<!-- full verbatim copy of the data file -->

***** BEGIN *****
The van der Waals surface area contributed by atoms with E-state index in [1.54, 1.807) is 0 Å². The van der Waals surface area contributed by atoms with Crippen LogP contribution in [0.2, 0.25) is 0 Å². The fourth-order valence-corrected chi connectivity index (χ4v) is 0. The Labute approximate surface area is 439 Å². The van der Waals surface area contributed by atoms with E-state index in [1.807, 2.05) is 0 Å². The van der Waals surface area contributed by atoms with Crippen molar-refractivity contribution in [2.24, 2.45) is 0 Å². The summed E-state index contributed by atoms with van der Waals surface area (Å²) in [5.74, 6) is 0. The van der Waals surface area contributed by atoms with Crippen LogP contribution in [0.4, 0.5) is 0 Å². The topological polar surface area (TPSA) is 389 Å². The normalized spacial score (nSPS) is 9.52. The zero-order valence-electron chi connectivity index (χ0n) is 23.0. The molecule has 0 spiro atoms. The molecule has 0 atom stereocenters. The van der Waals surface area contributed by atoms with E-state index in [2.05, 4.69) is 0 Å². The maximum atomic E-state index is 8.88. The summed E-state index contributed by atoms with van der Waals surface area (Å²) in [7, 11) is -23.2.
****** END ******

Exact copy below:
The van der Waals surface area contributed by atoms with E-state index in [1.54, 1.807) is 0 Å². The van der Waals surface area contributed by atoms with Crippen LogP contribution in [0.2, 0.25) is 0 Å². The fourth-order valence-corrected chi connectivity index (χ4v) is 0. The Labute approximate surface area is 439 Å². The van der Waals surface area contributed by atoms with E-state index in [1.807, 2.05) is 0 Å². The van der Waals surface area contributed by atoms with Crippen molar-refractivity contribution in [2.24, 2.45) is 0 Å². The summed E-state index contributed by atoms with van der Waals surface area (Å²) in [5.74, 6) is 0. The van der Waals surface area contributed by atoms with Crippen LogP contribution in [0.4, 0.5) is 0 Å². The topological polar surface area (TPSA) is 389 Å². The normalized spacial score (nSPS) is 9.52. The zero-order valence-electron chi connectivity index (χ0n) is 23.0. The molecule has 0 spiro atoms. The molecule has 0 atom stereocenters. The van der Waals surface area contributed by atoms with E-state index in [2.05, 4.69) is 0 Å². The maximum atomic E-state index is 8.88. The summed E-state index contributed by atoms with van der Waals surface area (Å²) in [7, 11) is -23.2.